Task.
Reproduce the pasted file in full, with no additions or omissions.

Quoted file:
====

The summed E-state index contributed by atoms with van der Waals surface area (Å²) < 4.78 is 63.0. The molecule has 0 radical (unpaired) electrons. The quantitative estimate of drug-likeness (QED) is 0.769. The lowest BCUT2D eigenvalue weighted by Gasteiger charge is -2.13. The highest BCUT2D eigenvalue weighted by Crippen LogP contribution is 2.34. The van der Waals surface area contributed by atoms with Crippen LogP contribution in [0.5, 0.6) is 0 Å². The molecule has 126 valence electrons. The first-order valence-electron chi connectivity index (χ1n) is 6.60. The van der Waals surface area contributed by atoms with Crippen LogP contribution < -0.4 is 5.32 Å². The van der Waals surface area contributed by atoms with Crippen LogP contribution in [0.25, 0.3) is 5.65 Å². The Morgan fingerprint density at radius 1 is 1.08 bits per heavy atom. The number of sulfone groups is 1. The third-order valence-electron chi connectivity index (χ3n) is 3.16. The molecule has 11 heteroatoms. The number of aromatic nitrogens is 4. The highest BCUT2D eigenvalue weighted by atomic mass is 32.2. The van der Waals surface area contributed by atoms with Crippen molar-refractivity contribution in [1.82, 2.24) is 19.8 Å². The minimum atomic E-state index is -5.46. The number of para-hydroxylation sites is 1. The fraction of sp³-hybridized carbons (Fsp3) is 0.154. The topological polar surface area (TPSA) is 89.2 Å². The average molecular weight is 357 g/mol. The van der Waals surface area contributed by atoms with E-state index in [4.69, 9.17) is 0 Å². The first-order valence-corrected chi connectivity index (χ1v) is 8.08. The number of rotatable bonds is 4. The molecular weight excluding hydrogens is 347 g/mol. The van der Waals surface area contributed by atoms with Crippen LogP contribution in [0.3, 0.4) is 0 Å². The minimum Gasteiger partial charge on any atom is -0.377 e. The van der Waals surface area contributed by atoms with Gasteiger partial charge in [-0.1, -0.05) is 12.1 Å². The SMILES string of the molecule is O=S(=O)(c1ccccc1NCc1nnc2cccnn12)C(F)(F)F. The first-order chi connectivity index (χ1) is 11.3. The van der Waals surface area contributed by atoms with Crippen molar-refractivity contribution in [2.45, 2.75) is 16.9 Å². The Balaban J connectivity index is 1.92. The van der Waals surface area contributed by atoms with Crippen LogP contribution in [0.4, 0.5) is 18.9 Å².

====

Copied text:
The summed E-state index contributed by atoms with van der Waals surface area (Å²) < 4.78 is 63.0. The molecule has 0 radical (unpaired) electrons. The quantitative estimate of drug-likeness (QED) is 0.769. The lowest BCUT2D eigenvalue weighted by Gasteiger charge is -2.13. The highest BCUT2D eigenvalue weighted by Crippen LogP contribution is 2.34. The van der Waals surface area contributed by atoms with Crippen LogP contribution in [0.5, 0.6) is 0 Å². The molecule has 126 valence electrons. The first-order valence-electron chi connectivity index (χ1n) is 6.60. The van der Waals surface area contributed by atoms with Crippen LogP contribution < -0.4 is 5.32 Å². The van der Waals surface area contributed by atoms with Crippen LogP contribution in [0.25, 0.3) is 5.65 Å². The Morgan fingerprint density at radius 1 is 1.08 bits per heavy atom. The number of sulfone groups is 1. The third-order valence-electron chi connectivity index (χ3n) is 3.16. The molecule has 11 heteroatoms. The number of aromatic nitrogens is 4. The highest BCUT2D eigenvalue weighted by atomic mass is 32.2. The van der Waals surface area contributed by atoms with Crippen molar-refractivity contribution in [1.82, 2.24) is 19.8 Å². The minimum atomic E-state index is -5.46. The number of para-hydroxylation sites is 1. The fraction of sp³-hybridized carbons (Fsp3) is 0.154. The topological polar surface area (TPSA) is 89.2 Å². The average molecular weight is 357 g/mol. The van der Waals surface area contributed by atoms with E-state index in [4.69, 9.17) is 0 Å². The first-order valence-corrected chi connectivity index (χ1v) is 8.08. The number of rotatable bonds is 4. The molecular weight excluding hydrogens is 347 g/mol. The van der Waals surface area contributed by atoms with Crippen LogP contribution in [0.3, 0.4) is 0 Å². The minimum Gasteiger partial charge on any atom is -0.377 e. The van der Waals surface area contributed by atoms with Gasteiger partial charge in [-0.1, -0.05) is 12.1 Å². The SMILES string of the molecule is O=S(=O)(c1ccccc1NCc1nnc2cccnn12)C(F)(F)F. The first-order chi connectivity index (χ1) is 11.3. The van der Waals surface area contributed by atoms with Crippen molar-refractivity contribution in [2.45, 2.75) is 16.9 Å². The Balaban J connectivity index is 1.92. The van der Waals surface area contributed by atoms with Crippen LogP contribution in [0.4, 0.5) is 18.9 Å².